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Gossypiboma in a man with persistent cough
  1. M J Rijken1,
  2. A J van Overbeeke1,
  3. G H A Staaks2
  1. 1Department of Surgery, Meander Medisch Centrum, The Netherlands
  2. 2Department of Pulmonology, Meander Medisch Centrum, The Netherlands
  1. Correspondence to:
    Dr G H A Staaks
    Meander Medisch Centrum, Department of Pulmonology, P O Box 1502, 3800 BM Amersfoort, The Netherlands;

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A 68 year old man was referred with a persistent productive cough but no haemoptysis. He did not complain of weight loss or fever and denied tobacco use or recent travel. An open lung biopsy had been performed at another hospital 8 years previously to confirm the diagnosis of tuberculosis; treatment was started but cultures remained negative.

Chest radiographs revealed a ball in a 5 cm large thin walled cavity in the right lower lobe (fig 1). When the patient was asked to bend forward the ball moved. A CT scan of the chest confirmed the radiographic findings (fig 2). Sputum examinations were negative for tuberculosis and bacteria. Precipitins against aspergillus were positive, but IgE aspergillus was negative although total IgE was slightly raised to 276 (normal range 150).

Figure 1

 Chest radiograph showing a thin walled cavity in the right lower lobe containing an oval soft tissue mass.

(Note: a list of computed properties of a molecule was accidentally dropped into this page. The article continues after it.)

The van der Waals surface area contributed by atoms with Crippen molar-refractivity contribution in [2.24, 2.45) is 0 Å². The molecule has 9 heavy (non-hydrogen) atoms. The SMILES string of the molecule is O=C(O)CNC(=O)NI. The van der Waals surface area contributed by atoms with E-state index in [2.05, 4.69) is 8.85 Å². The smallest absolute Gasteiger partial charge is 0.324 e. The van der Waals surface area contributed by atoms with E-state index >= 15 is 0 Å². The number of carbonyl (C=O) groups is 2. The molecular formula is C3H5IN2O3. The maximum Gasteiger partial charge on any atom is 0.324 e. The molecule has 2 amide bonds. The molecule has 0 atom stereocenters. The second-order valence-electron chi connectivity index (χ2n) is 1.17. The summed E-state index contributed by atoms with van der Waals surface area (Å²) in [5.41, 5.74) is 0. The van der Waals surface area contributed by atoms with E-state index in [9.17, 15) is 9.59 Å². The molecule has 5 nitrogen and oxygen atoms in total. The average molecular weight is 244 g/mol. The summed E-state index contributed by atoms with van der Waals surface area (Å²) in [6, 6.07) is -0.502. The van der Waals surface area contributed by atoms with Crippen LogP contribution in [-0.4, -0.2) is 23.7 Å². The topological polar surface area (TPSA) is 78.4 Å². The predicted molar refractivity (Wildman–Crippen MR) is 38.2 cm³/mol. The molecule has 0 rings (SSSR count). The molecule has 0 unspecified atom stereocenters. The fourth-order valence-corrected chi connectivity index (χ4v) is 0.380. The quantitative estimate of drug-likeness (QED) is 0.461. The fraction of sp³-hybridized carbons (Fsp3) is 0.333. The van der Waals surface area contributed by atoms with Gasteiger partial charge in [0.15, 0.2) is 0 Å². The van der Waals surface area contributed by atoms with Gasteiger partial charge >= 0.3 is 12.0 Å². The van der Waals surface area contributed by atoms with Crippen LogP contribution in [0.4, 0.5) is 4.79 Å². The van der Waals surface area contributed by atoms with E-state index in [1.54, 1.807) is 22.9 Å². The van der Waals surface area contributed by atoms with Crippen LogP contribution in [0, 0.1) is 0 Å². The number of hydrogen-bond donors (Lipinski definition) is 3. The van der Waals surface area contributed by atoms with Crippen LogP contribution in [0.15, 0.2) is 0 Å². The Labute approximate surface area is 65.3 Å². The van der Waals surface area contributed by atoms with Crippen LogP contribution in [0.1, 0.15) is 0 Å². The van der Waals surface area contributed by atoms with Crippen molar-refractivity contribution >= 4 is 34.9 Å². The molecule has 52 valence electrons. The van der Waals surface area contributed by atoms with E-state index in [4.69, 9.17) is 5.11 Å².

Figure 2

 CT scan showing a ball within a thin walled cavity.

The patient was admitted for surgical removal of an aspergilloma, but surgical exploration revealed a well encapsulated surgical sponge in the right lower lobe. The postoperative course was satisfactory and the patient was discharged 2 weeks after surgery. Pathological examination showed the surgical sponge in a cavity covered with squamous cells. No granulomas or echinococcal cysts were found.

To our knowledge only a few cases of thoracotomy for aspergilloma that revealed a gossypiboma (masses of retained cotton materials) have been reported.1,2 Intrathoracic gossypibomas may also produce chest masses that radiologically resemble echinococcal cyst disease, intrapulmonary abscess, or malignant disease.3,4

Learning point

A retained surgical sponge (gossypiboma) in the pleural cavity can resemble an aspergilloma.


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